I have to take enzymes with all my food due to having a reduced digestive system.
Subsequently to being discharged from the surgeon, I was referred to an oncologist who recommended a course of chemotherapy – tablets or infusion. I opted for tablets, though with some trepidation given the range and depth of possible side effects. After four to five months, the only side effects I had were blistered lips and blisters on the balls of the feet, plus dry hands/poor quality skin on my hands. Otherwise I carried on with my life as I became stronger.
I did however suffer with bladder retention – which means inability to use the toilet – and had two trips to A and E in the night. Though this issue was linked to my enlarged prostate which had been prevalent for a few years. Result was several episodes with a catheter which was the worst experience, and not really directly related to the surgery and changes in the digestive system.
Now – 10 months from the operation I have regained all the weight I have lost. I have attended exercise classes in the last four months each week to regain my former fitness and replace lost muscle, and I have been playing my usual sports for the last four months.
Alan share’s some of the questions he asked his medical team before starting his chemotherapy.
- How long will I have to recover from surgery before chemotherapy starts?
- As my chemotherapy is taking tablets, how will I get my monthly prescription for these?
- Will I be given the maximum dose of chemotherapy at the start? If it has to be reduced to help with side effects, will this affect how well the chemotherapy works?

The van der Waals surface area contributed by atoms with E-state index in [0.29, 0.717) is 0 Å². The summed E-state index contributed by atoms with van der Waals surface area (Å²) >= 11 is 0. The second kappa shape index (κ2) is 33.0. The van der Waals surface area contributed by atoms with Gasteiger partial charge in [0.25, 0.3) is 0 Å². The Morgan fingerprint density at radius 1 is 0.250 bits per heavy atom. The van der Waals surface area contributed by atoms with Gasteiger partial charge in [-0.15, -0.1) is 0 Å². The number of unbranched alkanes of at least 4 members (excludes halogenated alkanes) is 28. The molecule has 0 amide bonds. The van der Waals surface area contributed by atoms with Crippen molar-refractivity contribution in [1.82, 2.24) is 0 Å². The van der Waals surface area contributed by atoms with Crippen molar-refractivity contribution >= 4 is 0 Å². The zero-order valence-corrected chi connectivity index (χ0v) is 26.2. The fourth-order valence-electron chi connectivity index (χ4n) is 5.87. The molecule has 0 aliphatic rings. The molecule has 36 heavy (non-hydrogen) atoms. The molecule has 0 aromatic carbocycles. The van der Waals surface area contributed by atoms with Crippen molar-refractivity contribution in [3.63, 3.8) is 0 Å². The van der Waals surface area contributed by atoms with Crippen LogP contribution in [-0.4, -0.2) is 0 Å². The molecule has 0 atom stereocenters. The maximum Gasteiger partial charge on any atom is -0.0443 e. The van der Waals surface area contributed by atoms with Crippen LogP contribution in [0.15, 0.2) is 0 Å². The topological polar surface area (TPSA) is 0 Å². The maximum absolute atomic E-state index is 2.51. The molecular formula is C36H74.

- I have lost weight since my operation – will chemotherapy affect my ability to gain weight?
- Which of the side effects listed are the most common? Does my age and having surgery change which side effects I am most likely to get?
- Will I be able to easily get medicines which help manage or reduce any side effects?
- Will chemotherapy affect my sleeping, or my appetite?
- Will I be more prone to infection?
- Is there a support group or an online group for me to share my experiences of chemotherapy? It would be useful to meet someone living locally who has had this type of chemo.
The whole issue was a great surprise and indeed shock, having been healthy mostly for all my life, being active and with a very sensible attitude to other issues – no smoking, hardly any alcohol, exercise every week, etc.
I have always been quite an optimistic person and value each day: the whole cancer experience and its longer term risks have made me even more grateful for being alive and well, and a working example that one can recover fully from quite extreme surgery.
I will also be forever grateful to those in healthcare who — from beginning to end — have made sure that my recovery was a success. I am told that being fit and healthy at the outset was a major factor in a (relatively) fast and full recovery. I also believe that a positive attitude and determination to come out the “other side” of this life changing experience was a key factor.